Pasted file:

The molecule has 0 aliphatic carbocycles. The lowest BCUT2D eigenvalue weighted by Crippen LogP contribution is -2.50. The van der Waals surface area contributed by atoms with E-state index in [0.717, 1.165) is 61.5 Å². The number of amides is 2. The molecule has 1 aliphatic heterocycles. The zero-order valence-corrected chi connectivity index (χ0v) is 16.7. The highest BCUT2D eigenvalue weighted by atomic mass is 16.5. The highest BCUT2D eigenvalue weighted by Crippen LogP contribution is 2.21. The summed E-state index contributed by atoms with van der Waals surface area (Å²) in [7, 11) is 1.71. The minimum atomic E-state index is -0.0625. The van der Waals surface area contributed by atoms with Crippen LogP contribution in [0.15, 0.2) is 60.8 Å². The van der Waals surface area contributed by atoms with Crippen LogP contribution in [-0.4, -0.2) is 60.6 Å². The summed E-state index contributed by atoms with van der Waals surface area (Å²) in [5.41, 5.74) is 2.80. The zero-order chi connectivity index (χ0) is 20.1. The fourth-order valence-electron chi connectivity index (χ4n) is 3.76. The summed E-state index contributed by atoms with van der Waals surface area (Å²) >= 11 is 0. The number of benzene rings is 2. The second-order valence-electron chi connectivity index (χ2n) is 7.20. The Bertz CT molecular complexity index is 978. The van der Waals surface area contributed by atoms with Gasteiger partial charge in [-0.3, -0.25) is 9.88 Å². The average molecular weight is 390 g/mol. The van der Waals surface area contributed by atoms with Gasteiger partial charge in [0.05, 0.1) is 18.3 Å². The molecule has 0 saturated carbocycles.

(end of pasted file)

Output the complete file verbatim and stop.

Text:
The molecule has 0 aliphatic carbocycles. The lowest BCUT2D eigenvalue weighted by Crippen LogP contribution is -2.50. The van der Waals surface area contributed by atoms with E-state index in [0.717, 1.165) is 61.5 Å². The number of amides is 2. The molecule has 1 aliphatic heterocycles. The zero-order valence-corrected chi connectivity index (χ0v) is 16.7. The highest BCUT2D eigenvalue weighted by atomic mass is 16.5. The highest BCUT2D eigenvalue weighted by Crippen LogP contribution is 2.21. The summed E-state index contributed by atoms with van der Waals surface area (Å²) in [7, 11) is 1.71. The minimum atomic E-state index is -0.0625. The van der Waals surface area contributed by atoms with Crippen LogP contribution in [0.15, 0.2) is 60.8 Å². The van der Waals surface area contributed by atoms with Crippen LogP contribution in [-0.4, -0.2) is 60.6 Å². The summed E-state index contributed by atoms with van der Waals surface area (Å²) in [5.41, 5.74) is 2.80. The zero-order chi connectivity index (χ0) is 20.1. The fourth-order valence-electron chi connectivity index (χ4n) is 3.76. The summed E-state index contributed by atoms with van der Waals surface area (Å²) >= 11 is 0. The number of benzene rings is 2. The second-order valence-electron chi connectivity index (χ2n) is 7.20. The Bertz CT molecular complexity index is 978. The van der Waals surface area contributed by atoms with Gasteiger partial charge in [-0.3, -0.25) is 9.88 Å². The average molecular weight is 390 g/mol. The van der Waals surface area contributed by atoms with Gasteiger partial charge in [0.05, 0.1) is 18.3 Å². The molecule has 0 saturated carbocycles.